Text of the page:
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Tonight, as I left Fred Meyer with my groceries, heading to my 2003 Civic, I was approached by a man who told me that he and his friend just ran out of gas and he wanted to know if I could spare a quarter. I told him that I was sorry, but I didn’t have anything, and he said he could tell that if I did, I would have given him something. I did have something, but obviously did not help him. I’m sure his last statement was a ploy to make me feel guilty.
Now, I know this is a scam of some sort, and I wish he had asked for what he really wanted, but I can’t help but feel as if I should do more. I’m not sure that handouts are the way to go, but as I sit in my relative affluence, I wonder if I am not condemning myself with my lack of action. It is not that I never give out money, but I don’t on a regular basis. In the past, on occasion, I would alternately give out gift certificates to McDonald’s, theorizing that then at least, I knew it was going for food and not drugs or alcohol.
And I know that it is only by the grace of God that I am not homeless myself. The situation I was born into, the parents I have, the opportunities I’ve been given: all have shaped me and put me where I am today. Every night, I go to bed in a warm apartment, on a soft bed. Every day, I wake up, have a warm shower, and have a huge selection of clothing to choose from. I never wonder where my next meal is coming from. I have a good car that works and gets me where I need to go.
And James 1:27 reads, “Pure and undefiled religion in the sight of our God and Father is this: to visit orphans and widows in their distress, and to keep oneself unstained by the world.” I think the concept applies to those who are in great need. I know there are also the verses that say if you don’t work, you don’t eat, but let’s face it: in our economy right now, there are more people than there are jobs, and that is a fact you can’t ignore. Homelessness is on the rise, and what is the Church doing? What am I doing? Is it our place to judge if the receiver is worthy of our giving, or is it merely our place to give and trust God to make the distinctions? Christ didn’t only heal and help the “worthy.” This is a hard topic for me to wrestle with, but I feel it should be something we think a bit more about. It’s easy to ignore when it doesn’t directly touch us…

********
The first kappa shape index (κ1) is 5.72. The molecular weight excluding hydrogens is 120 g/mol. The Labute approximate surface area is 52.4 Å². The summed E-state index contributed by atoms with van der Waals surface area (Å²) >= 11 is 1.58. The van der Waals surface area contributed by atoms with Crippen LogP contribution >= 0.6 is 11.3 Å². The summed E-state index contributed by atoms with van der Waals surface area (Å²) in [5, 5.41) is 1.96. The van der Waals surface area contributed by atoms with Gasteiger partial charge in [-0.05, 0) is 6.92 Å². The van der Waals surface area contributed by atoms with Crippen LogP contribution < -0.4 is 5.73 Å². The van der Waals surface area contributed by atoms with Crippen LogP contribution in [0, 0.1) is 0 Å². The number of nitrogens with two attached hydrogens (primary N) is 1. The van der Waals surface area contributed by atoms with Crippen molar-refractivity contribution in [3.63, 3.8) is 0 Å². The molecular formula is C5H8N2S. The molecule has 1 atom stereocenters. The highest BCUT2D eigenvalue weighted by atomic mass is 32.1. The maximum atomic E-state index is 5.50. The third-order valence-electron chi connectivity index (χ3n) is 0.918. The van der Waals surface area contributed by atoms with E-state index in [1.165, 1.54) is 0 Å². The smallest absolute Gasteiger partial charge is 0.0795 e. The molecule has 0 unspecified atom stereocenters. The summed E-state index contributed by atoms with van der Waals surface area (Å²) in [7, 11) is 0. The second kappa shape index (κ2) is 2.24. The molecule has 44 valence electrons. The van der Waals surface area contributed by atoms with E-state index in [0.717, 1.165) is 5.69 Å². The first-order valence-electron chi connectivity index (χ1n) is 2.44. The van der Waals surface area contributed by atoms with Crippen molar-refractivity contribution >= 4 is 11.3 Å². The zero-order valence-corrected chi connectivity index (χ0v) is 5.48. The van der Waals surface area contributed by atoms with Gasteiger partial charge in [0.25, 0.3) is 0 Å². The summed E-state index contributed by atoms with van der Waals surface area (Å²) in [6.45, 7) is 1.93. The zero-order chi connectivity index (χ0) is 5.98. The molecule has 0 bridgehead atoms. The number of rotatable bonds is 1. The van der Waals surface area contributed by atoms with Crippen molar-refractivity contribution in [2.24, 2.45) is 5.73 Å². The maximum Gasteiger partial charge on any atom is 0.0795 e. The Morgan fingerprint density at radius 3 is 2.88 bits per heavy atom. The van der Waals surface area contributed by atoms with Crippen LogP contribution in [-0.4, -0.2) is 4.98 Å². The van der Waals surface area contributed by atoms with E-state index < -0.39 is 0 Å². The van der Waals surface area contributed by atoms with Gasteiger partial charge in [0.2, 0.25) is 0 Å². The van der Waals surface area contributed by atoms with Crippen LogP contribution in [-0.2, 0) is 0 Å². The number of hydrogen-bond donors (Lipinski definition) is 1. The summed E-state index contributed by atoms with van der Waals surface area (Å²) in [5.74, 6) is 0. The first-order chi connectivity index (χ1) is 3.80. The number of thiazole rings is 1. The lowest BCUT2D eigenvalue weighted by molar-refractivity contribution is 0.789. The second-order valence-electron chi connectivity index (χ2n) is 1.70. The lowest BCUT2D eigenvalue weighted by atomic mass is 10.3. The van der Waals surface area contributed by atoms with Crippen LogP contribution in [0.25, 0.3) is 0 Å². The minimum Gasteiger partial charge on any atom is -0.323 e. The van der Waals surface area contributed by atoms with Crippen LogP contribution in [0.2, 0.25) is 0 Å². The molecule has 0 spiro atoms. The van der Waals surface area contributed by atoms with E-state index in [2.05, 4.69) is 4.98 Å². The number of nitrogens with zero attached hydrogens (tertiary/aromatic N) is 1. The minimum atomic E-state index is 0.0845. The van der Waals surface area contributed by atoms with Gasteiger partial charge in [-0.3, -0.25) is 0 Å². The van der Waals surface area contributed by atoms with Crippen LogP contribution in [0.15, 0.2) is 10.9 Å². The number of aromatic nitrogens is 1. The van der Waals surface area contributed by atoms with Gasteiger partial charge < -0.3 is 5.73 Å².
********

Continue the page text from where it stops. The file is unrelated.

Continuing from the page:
What are your thoughts?
“The one thing a husband wants to know is that he is enough. That his masculinity, the way he provides for the family, the security he gives is enough. The one thing a wife wants to know is that she is not ‘too much.’ That she can be as beautiful and as powerful and as unique as God has called her without overpowering the relationship. That her husband is enough to handle her becoming everything she can become.” ~Scammed from Jon Acuff, which he heard from a counselor once.
Amazing. I appreciate that statement so much because I find it to be perfectly true. At least for myself. Not that I am a wife, but how I feel as a woman in relation to men and in consideration of any future relationship I might have.
I am due for dancing. If I can get enough work done, I think I will go tomorrow night. And I think I will go to the lesson, even though I don’t need it: mostly because the cost is included and then I get an automatic in with more of the guys, since they will feel more comfortable asking me to dance if they’ve somewhat met me. (Silly, scared boys who don’t like asking.) I must remember to wear a skirt, though, as every time I wear jeans I realize how hot it gets. There is nothing worse than sticky, sweaty jeans when you’re trying to dance.